Aus in Bangladesh: Series Review

With barely time to breathe, the Australian cricketers headed to Bangladesh after a hard fought series in South Africa to compete in two Tests and three ODI’s.

There was hardly time for net practice before it was into the first Test.

While the results were as expected with Australia winning the test and ODI series, the way it happened was definitely not predictable. With Bangladesh lowly rated as a cricketing force, and Australia the number one team, the Aussie script had been to use the time in Bangladesh to give exposure to a few of the lesser lights in the Australian cricket team to develop depth, especially with the Ashes series and the World Cup looming.

Australia recalled Michael Clarke, Jason Gillespie and Stuart MacGill for the tour, to replace the injured Justin Langer and Michael Kasprowicz who returned home. Nathan Bracken and Dan Cullen arrived before the second test. This was earlier than planned and was a tribute to Bangladesh’s near win in the first test. Brett Dorey and Mark Cosgrove were called in to replace Damien Martyn and Stuart Clark for the ODI’s.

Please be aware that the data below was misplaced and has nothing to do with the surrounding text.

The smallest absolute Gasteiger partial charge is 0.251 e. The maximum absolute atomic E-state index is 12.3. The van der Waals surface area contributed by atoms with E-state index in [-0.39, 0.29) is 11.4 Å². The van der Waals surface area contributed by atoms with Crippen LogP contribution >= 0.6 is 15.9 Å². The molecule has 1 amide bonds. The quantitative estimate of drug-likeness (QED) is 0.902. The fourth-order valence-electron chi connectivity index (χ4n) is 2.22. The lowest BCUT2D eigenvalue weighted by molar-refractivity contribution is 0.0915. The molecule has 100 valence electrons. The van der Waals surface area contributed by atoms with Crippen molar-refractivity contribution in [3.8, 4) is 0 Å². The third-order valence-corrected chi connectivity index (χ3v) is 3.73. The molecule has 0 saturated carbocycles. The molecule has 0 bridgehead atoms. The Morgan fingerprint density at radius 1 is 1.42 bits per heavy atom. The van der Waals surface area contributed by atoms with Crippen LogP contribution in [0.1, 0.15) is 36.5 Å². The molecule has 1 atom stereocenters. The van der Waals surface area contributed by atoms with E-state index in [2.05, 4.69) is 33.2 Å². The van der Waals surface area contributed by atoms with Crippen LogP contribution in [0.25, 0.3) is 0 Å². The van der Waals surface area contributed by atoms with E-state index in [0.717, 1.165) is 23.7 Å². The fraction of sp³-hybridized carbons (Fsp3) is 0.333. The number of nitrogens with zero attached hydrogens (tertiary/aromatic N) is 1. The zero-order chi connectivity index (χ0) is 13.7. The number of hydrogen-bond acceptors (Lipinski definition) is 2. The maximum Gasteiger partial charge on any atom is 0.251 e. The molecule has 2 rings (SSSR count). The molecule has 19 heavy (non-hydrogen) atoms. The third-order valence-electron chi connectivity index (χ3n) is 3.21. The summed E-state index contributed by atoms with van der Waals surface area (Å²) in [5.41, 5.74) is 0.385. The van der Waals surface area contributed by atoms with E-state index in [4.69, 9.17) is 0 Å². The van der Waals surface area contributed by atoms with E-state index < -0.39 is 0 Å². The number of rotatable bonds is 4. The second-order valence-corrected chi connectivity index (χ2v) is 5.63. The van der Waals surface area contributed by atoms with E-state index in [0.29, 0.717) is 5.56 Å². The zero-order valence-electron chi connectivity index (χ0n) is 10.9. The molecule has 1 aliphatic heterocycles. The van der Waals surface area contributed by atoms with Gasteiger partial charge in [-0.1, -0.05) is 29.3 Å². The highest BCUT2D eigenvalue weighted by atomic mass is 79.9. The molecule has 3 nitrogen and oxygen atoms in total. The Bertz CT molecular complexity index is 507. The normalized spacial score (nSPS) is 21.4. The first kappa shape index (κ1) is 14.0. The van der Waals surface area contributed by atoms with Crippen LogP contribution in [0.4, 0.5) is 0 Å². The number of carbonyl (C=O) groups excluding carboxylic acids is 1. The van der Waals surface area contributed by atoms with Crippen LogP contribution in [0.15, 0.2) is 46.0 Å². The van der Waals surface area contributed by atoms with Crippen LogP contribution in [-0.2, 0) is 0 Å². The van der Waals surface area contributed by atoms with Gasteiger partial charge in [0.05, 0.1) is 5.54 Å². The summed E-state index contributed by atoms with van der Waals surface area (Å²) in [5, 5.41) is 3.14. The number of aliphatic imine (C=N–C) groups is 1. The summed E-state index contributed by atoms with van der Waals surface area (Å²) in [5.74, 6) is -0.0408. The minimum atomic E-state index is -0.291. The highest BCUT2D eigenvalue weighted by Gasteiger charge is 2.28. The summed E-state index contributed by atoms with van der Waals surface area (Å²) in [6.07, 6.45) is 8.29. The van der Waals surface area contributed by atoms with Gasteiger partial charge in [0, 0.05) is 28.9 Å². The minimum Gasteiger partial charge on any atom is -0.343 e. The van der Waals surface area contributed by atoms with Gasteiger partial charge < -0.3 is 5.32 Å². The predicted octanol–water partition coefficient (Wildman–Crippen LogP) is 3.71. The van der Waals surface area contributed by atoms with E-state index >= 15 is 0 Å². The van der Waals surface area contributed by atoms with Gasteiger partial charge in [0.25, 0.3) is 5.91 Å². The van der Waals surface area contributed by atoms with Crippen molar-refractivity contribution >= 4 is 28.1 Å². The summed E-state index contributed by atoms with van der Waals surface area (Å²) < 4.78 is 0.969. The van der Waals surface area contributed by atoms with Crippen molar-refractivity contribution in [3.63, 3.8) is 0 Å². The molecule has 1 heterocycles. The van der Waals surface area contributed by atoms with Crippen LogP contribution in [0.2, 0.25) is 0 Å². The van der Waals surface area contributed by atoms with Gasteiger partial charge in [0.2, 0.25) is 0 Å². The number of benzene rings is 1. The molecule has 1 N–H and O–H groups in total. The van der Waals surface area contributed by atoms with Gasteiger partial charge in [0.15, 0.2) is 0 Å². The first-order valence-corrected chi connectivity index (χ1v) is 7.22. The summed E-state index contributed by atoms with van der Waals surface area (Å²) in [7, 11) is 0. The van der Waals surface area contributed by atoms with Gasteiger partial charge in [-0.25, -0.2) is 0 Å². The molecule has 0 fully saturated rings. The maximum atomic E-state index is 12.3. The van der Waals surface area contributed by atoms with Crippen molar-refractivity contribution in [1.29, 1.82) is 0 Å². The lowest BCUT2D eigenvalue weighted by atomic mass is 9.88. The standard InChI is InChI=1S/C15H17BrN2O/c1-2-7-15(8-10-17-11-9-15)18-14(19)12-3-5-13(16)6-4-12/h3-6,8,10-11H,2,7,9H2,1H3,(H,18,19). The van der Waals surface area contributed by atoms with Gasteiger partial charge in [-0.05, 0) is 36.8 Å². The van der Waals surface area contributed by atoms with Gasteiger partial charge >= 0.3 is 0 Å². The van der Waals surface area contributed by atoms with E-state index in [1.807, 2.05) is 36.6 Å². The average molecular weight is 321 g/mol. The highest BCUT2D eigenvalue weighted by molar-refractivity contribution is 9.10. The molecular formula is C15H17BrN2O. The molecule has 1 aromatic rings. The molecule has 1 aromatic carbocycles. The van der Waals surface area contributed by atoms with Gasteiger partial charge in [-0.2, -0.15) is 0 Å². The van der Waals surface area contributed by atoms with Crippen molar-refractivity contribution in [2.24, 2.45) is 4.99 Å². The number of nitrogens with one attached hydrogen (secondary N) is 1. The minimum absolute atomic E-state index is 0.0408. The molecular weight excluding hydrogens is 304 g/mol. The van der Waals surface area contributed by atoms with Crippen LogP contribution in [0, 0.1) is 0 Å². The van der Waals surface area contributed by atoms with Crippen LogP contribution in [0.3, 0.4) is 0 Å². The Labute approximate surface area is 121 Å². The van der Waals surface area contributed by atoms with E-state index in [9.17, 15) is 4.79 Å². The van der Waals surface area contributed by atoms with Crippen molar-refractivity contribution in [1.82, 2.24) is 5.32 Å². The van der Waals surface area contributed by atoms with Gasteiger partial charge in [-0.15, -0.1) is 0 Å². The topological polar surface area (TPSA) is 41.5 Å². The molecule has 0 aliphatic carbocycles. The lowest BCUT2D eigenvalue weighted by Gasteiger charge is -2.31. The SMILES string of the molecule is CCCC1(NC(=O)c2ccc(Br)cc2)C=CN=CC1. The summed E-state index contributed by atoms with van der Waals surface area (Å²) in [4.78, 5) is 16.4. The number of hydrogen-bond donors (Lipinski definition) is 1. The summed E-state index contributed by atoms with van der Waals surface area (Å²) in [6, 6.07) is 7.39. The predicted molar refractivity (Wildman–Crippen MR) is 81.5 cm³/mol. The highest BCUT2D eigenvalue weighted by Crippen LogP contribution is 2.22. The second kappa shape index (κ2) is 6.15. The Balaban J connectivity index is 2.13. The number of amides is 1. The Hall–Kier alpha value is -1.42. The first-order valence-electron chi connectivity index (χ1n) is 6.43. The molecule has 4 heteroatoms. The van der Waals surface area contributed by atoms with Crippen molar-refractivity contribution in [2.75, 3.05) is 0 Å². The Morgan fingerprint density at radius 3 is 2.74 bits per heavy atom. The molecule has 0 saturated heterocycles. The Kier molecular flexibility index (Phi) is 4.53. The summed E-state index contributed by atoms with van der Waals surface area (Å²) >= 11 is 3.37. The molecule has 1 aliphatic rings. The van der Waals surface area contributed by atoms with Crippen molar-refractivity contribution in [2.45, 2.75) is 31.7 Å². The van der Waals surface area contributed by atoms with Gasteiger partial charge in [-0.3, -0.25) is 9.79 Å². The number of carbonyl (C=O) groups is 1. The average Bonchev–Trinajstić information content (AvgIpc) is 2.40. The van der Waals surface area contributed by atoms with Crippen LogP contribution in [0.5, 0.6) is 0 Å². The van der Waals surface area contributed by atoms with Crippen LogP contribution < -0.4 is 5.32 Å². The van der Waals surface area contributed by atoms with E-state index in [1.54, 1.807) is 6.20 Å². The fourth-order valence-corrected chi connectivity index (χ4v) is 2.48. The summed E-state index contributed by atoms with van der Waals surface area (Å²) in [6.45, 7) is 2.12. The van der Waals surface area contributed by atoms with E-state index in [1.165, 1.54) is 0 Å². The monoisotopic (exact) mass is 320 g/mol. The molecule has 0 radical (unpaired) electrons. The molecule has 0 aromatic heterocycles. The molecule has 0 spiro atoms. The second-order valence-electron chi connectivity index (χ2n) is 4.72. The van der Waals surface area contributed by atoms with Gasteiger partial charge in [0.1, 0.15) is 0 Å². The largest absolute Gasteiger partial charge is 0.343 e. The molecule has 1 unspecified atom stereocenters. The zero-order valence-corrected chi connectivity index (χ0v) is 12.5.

While Bangladesh started brilliantly, applying sustained pressure on the Australians in the first Test, they were not able to continue this for the rest of the series. Consequently, the ODI’s in particular were more one-sided affairs.

There was the usual helping of a match fine for dissent as Ricky Ponting was fined 25 percent of his match fee in the second Test for his animated appeal at the third umpire’s decision when Aftab Ahmed appeared to edge the ball into his boot, before being caught by Adam Gilchrist. Once again this raised the issue about whether a captain should have the right to ask the third umpire for clarification of an issue when the result was close.